How to deal with (F)unemployment

After leaving my job in December and moving on to pursue greater things for my career, I wanted to use this time to build my brand to effectively switch industries from advertising to technology. Now I could dedicate my mental energy and undivided attention to looking for the next opportunity at a company where I can see myself grow. I have been asked by acquaintances, friend and prospective employers, “What have you been up to during this time?” While the acquaintances simply ask this to understand what a person does with their day because they can’t imagine themselves in a similar position, the employer is really trying to find out whether you have been using this time off productively.

During this time, I have been networking, meeting a lot of amazing individuals in the Toronto tech scene, learning about new skills like product management using online courses, books and articles, and going through a lot of interview and the complicated hiring processes. I have been trying to use this time to reflect and be true to myself, my values and my goals. I am trying to maintain a big picture mindset and not settle for the first thing that comes. Every single day, I try to remind myself that this is an opportunity to focus on passion projects.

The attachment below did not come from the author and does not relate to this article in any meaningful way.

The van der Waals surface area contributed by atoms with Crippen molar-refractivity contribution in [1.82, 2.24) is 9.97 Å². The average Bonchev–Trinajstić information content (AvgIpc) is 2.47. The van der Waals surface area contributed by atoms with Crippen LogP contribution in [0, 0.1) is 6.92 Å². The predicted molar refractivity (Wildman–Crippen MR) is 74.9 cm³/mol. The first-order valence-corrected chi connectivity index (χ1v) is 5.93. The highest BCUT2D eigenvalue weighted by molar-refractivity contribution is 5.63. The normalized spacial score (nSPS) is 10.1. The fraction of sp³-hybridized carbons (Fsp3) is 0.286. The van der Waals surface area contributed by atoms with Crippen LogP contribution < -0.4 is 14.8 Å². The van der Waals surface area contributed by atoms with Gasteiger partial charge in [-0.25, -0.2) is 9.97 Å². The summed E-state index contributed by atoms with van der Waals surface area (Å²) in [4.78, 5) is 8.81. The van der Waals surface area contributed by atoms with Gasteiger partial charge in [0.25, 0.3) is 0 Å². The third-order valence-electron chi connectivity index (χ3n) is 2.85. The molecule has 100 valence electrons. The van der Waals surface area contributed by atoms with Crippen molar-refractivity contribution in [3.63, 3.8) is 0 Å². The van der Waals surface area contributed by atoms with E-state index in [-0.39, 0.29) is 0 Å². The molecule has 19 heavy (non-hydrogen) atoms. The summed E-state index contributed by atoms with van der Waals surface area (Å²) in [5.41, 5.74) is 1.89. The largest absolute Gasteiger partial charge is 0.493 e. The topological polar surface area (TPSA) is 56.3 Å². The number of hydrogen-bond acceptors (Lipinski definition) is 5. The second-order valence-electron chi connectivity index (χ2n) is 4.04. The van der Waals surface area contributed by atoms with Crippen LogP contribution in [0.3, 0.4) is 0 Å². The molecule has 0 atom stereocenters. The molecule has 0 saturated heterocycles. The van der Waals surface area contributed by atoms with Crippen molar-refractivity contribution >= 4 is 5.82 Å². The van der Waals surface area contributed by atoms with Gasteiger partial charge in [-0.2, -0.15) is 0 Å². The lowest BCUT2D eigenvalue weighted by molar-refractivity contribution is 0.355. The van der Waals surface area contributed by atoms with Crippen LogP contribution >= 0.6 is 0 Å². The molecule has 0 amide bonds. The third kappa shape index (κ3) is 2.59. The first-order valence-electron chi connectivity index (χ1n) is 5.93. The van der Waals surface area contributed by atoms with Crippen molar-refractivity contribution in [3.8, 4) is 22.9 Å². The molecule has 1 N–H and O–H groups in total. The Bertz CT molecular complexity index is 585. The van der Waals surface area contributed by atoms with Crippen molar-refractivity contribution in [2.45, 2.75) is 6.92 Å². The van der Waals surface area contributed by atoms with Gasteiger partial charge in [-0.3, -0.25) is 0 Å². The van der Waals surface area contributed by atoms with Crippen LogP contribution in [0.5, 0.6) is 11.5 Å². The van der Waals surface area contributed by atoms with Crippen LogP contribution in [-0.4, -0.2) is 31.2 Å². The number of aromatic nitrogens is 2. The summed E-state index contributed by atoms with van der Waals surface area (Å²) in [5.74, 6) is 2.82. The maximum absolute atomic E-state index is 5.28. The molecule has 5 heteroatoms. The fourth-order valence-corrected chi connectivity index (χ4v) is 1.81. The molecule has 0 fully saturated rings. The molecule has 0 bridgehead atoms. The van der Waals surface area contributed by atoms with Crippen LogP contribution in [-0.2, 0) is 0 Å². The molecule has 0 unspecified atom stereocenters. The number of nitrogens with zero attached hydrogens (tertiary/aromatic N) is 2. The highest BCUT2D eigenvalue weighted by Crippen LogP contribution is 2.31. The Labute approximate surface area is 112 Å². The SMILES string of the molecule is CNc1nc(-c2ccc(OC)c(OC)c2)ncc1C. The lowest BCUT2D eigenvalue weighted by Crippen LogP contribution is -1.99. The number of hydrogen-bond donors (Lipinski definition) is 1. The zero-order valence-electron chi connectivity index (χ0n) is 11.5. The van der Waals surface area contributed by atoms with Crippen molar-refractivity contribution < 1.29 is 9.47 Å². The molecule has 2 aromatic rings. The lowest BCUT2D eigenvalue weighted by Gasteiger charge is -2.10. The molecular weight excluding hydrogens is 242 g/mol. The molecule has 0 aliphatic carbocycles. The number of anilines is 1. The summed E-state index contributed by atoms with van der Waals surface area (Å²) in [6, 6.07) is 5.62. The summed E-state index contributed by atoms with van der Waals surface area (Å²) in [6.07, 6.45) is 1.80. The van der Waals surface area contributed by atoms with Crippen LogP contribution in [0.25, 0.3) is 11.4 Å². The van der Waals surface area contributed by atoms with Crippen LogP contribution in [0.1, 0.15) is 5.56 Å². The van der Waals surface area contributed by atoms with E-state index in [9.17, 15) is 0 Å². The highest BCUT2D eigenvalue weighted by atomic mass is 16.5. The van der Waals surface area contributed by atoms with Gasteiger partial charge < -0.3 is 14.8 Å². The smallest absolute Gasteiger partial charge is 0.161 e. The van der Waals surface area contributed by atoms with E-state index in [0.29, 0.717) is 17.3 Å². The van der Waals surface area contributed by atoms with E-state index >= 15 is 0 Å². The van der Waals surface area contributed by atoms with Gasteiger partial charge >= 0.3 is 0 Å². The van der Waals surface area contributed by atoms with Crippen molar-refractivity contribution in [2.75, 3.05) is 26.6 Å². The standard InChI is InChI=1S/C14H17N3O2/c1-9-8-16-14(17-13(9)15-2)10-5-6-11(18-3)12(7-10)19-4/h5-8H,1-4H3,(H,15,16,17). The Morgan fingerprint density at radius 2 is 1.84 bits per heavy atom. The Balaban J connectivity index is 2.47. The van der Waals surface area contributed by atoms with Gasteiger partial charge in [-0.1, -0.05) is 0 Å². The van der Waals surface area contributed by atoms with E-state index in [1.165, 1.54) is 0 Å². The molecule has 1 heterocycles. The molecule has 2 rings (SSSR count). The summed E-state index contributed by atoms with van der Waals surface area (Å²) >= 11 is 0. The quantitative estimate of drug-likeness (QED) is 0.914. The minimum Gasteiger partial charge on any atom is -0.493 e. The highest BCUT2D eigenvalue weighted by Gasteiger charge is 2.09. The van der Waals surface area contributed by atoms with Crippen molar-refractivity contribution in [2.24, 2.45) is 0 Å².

Unemployment isn’t always (f)unemployment, it truly depends on an individual. I am extremely hard on myself so during this time of “funemployment,” here is what I have accomplished:

· Attended at least 10 networking events

· Built my website

· Completed multiple case studies for prospect employers

· Countless phone and in person interviews

· Reading “The Lean Startup”

· Working with an early stage startup to launch their product and consult on their business plan

· Took an online course in Agile Product Ownership

So, without further ado, here is my two cents:

For the (f)unemployed:

· Use this time to clearly carve out where you see yourself in the next year and 5 years

· Reflect on responsibilities and tasks you enjoyed in your last job

· Find your Why and make it part of your plan

· Document — whether it’s a spreadsheet of active job apps or writing to calm your nerves and mind

· Talk to your loved ones, your family and friends

· Lastly, work your butt off on things you always wanted to do, whether it is getting a smoking hot bod, building your website, an app you wanted to build and finding your next opportunity.

For those who know someone who is funemployed:

· Don’t use the word (f)unemployed

· Ask questions rather than passing judgment

· Show interest in their journey but not as much interest as their mother (i.e. texting them every week about the status and leads)